Australia tells residents to 'leave and live' as southern bushfires turn deadly
One dead in Victoria state and some 100 evacuate, as authorities warn more lives may be lost
One person died and officials warned that more lives could be lost as major bushfires raged across southeastern Australia Friday in heatwave conditions, with residents urged to heed warnings to “leave and live”.
Police said the body was found in a house at Roses Gap in the the Grampians National Park west of Melbourne, currently sweltering through a major heatwave this week.
“Sadly, we’ve lost one person at Roses Gap. Police located the body of a person earlier this morning ... in a house,” said police commissioner Ken Lay.
The Northern Grampians fire, which is burning out of control over about 21,000 hectares and has prompted more than 100 people to evacuate the area, was running so hot it was “creating its own weather”, said Victoria fire chief Craig Lapsley.
The convection column - a plume of hot gases, smoke, ash and other debris created by the fire - was causing lightning strikes which were starting other blazes, Lapsley said.
“These fires will be very intense and erratic this afternoon [Friday],” Lapsley said.
“There is a fair chance of losing property and even, if people are caught in the wrong space, life could be lost.”
Lapsley said that was just the start of “what is a significant fire period” for the state, where a devastating firestorm in 2009 killed 173 people and destroyed more than 2,000 homes.
“Today is one of those days that certainly will be marked in the history of Victoria,” he said.
Lives at risk
Emergency Services Minister Kim Wells said there was a total recreational fire ban across the state, where there have been an estimated 12 arson attacks in the past 24 hours, and he urged people to heed evacuation orders.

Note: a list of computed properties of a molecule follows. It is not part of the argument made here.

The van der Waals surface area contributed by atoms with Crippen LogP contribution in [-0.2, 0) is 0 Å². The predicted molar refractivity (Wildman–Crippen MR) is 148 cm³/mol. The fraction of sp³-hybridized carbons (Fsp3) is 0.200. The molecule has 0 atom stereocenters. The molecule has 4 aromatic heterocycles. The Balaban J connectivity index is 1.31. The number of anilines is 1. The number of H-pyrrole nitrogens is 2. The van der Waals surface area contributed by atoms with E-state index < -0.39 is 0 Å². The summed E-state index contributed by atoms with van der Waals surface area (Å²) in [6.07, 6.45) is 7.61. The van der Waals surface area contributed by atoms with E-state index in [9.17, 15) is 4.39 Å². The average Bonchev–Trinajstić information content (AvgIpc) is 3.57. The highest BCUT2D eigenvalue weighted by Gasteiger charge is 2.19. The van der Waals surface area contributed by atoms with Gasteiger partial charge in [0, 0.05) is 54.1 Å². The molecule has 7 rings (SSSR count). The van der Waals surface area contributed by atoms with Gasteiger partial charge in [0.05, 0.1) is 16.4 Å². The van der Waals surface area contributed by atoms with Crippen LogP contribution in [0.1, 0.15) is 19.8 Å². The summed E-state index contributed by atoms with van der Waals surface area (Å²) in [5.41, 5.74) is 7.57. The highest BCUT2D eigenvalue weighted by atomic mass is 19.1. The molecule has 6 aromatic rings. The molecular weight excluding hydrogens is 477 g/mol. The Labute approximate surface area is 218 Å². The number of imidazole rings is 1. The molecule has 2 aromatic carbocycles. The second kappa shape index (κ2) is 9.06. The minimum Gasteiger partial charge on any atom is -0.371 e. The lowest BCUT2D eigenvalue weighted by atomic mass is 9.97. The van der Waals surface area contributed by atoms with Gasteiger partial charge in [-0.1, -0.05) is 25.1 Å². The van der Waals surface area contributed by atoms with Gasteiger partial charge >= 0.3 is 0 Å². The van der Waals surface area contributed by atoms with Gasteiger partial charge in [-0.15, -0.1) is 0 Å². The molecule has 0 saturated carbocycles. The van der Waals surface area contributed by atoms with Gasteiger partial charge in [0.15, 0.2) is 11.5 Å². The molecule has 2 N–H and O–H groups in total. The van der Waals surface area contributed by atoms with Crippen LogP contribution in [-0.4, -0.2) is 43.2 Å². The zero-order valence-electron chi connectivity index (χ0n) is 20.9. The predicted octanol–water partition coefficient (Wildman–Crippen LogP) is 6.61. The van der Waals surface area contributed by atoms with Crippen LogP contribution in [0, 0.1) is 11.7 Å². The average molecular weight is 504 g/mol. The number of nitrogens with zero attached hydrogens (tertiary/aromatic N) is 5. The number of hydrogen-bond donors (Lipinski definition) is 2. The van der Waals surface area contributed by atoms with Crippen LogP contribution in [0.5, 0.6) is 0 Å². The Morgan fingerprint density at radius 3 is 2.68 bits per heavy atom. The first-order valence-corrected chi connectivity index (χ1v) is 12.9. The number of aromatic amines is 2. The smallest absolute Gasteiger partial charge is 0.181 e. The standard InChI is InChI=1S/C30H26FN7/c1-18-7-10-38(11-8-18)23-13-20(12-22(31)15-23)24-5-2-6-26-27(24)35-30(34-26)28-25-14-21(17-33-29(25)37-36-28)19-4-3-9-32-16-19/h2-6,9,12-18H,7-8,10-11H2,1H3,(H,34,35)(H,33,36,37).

“If the fire danger rating is severe, extreme or code red you are risking your life and that of your families if you choose to stay behind. The message is very clear: leave and live,” he said.
Wells said a second major fire in the Gippsland region could reach 500,000 hectares in size and take some time to bring under control.
In the Grampians, people started evacuating the holiday town of Halls Gap on Thursday evening after seeing a “big red glow on top of the mountain,” said Rohan McDonald, owner of the Halls Gap Lakeside Tourist Park.
“We are covered in smoke, there is a massive plume that looks like an atomic bomb has gone off over the top of the mountain,” he said.
In neighbouring South Australia state there were 67 fires going, four of which were declared emergencies, and a forecast lightning storm could complicate firefighting efforts, the Country Fire Service said.
“We will get more [fire] starts, that’s pretty much guaranteed,” chief officer Greg Nettleton said.
A scorching heatwave that has brought successive days of temperatures in excess of 40 degrees Celsius continued to take its toll.
In Victoria, more than 400 heat exposure cases have been reported since Tuesday and 51 heart attacks -- a significant increase on normal figures.
“For an hour there this morning we were doing one cardiac arrest every six minutes and we expect that this will continue until this weather cools down,” said Ambulance Victoria operations manager Paul Holman.
Melbourne was expected to register temperatures around 44 degrees Celsius on Friday while the South Australian capital Adelaide was set for 42 degrees, its fifth straight day over 40 degrees, before dropping considerably on Saturday. The temperature reached 44 degrees Celsius on Thursday in Adelaide.